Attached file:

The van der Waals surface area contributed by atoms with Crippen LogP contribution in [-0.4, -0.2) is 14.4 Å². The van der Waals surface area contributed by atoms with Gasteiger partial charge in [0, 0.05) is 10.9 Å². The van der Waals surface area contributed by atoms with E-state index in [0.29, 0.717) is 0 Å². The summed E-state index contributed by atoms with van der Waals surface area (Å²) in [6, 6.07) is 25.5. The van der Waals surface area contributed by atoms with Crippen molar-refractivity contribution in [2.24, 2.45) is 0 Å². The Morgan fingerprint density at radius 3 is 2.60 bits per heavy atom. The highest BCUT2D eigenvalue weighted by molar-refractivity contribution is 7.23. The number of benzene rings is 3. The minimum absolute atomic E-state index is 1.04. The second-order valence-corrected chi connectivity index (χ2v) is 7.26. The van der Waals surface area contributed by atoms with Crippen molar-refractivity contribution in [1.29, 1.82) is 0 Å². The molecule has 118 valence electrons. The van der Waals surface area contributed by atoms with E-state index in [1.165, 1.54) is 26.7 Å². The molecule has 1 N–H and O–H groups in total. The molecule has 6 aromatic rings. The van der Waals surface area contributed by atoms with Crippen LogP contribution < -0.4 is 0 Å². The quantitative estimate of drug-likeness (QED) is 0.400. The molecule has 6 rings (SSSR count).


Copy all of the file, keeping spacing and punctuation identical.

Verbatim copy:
The van der Waals surface area contributed by atoms with Crippen LogP contribution in [-0.4, -0.2) is 14.4 Å². The van der Waals surface area contributed by atoms with Gasteiger partial charge in [0, 0.05) is 10.9 Å². The van der Waals surface area contributed by atoms with E-state index in [0.29, 0.717) is 0 Å². The summed E-state index contributed by atoms with van der Waals surface area (Å²) in [6, 6.07) is 25.5. The van der Waals surface area contributed by atoms with Crippen molar-refractivity contribution in [2.24, 2.45) is 0 Å². The Morgan fingerprint density at radius 3 is 2.60 bits per heavy atom. The highest BCUT2D eigenvalue weighted by molar-refractivity contribution is 7.23. The number of benzene rings is 3. The minimum absolute atomic E-state index is 1.04. The second-order valence-corrected chi connectivity index (χ2v) is 7.26. The van der Waals surface area contributed by atoms with Crippen molar-refractivity contribution in [1.29, 1.82) is 0 Å². The molecule has 118 valence electrons. The van der Waals surface area contributed by atoms with E-state index in [1.165, 1.54) is 26.7 Å². The molecule has 1 N–H and O–H groups in total. The molecule has 6 aromatic rings. The van der Waals surface area contributed by atoms with Crippen LogP contribution < -0.4 is 0 Å². The quantitative estimate of drug-likeness (QED) is 0.400. The molecule has 6 rings (SSSR count).